- Kieran Darcy, ESPNNewYork.com
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EAST RUTHERFORD, N.J. -- One of the worst defenses in the NFL had its best day in a long time.
The Vikings’ only points came on a Marcus Sherels 86-yard punt-return touchdown late in the first quarter.
"It was outstanding," Giants coach Tom Coughlin said of his defense. "It was an outstanding effort."
Adrian Peterson, who rushed for 2,097 yards last season en route to winning the NFL MVP award, was limited to 28 yards on 13 carries. Josh Freeman, making his Minnesota debut, completed 20 of 53 passes. The Vikings accumulated just 206 total yards.
Multiple Giants admitted they were surprised Peterson didn't get more opportunities. But when he did get the ball, he only averaged 2.2 yards per carry. The Giants' focus entering this game was squarely on shutting down No. 28.
"It was definitely tough sledding," Peterson said. "Those guys were bringing some stunts, doing a lot of movement up front. Nothing we haven't seen before, but it kind of put us in an uncomfortable position."
Everywhere Peterson went, he seemed to be surrounded.
"I said to the defense before we went out, I said, 'How 'bout this? No solo tackles. Assists -- which means there’s so many guys around the ball, that you can’t determine who was there first,'" said middle linebacker Jon Beason. "And we did that. No one had any big numbers, but collectively we got around, we swarmed everybody."
Nineteen different Giants were credited with at least one tackle. Beason, acquired via trade from the Carolina Panthers earlier this month and making just his second start for the Giants, led the way with nine.
"He’s been a godsend, honestly," defensive end Justin Tuck said of Beason. "That guy -- just his passion for the game, and his knowledge. There’s so many times out there on the football field, he sees things before they happen, he’s putting guys in the right spots, and very vocal."
Tuck also had a big game, with two tackles for loss, including a 14-yard sack of Freeman in the third quarter that knocked the Vikings out of field-goal range. Tuck, who had a half-sack in the season opener against the Cowboys, hadn't had one since, and got to trot out his trademark bow after taking Freeman to the turf.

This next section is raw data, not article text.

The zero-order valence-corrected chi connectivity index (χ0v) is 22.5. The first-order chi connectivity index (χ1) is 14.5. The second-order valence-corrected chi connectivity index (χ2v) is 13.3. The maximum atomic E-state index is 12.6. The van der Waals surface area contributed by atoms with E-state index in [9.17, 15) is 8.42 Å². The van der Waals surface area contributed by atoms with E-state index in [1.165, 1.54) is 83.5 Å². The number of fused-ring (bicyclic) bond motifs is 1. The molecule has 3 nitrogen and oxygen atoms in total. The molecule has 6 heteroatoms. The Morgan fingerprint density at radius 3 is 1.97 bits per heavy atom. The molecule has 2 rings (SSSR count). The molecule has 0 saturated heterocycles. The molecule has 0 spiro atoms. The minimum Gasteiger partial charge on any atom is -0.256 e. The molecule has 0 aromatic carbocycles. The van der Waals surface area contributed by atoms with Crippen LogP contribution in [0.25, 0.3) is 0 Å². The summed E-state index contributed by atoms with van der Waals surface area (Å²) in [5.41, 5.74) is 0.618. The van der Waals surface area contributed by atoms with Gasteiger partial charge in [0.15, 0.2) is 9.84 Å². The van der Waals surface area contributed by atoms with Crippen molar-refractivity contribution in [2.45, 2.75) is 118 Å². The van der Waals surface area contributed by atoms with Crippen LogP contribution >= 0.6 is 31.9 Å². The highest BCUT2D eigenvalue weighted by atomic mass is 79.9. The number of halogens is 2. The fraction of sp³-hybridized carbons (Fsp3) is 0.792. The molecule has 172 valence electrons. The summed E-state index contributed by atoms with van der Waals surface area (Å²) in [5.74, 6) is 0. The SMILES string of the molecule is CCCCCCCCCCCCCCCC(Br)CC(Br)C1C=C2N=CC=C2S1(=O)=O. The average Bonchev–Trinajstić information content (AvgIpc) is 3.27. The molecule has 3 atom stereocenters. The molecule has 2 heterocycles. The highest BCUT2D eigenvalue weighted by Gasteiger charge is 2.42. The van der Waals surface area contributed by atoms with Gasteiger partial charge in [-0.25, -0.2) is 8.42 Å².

"I almost forgot to do it, honestly," Tuck said. "It’s been a long time coming. But hopefully you’ll see a whole lot more of that around here."
That was the Giants' only sack of the game, but they did record 13 quarterback hits, including three from Tuck and a team-high four from reserve tackle Shaun Rogers. And in the secondary, safety Antrel Rolle made a big play as well, with an acrobatic tip and interception of a Freeman pass on the Vikings' first drive of the second half.
"I was definitely ecstatic," Rolle said of his emotions walking off the field. "I think we played a good game. Defensively I think we went out there and we did what we thought we could do, which is go out there and be dominant."
The Giants' defense was indeed dominant, but let's not get carried away. Yes, the unit did a wonderful job against the best running back in the league. But Freeman played poorly enough earlier this season that the Tampa Bay Buccaneers cut him after Week 4. And he was making his first start with a new team, with very little in the way of preparation.
Tuck and Rolle, among others, made big plays. But Freeman also missed open receivers. In fact, according to ESPN Stats & Information, Freeman had 16 overthrows -- the most overthrows by a quarterback in a game in the eight years the group has charted overthrows.
The Giants defense isn't suddenly a juggernaut again. But its members can feel good about themselves heading into Sunday's game in Philadelphia.
"Hopefully tonight is something we can build on," Tuck said. "It’s still a long way to climb out this hole, but this is a good start."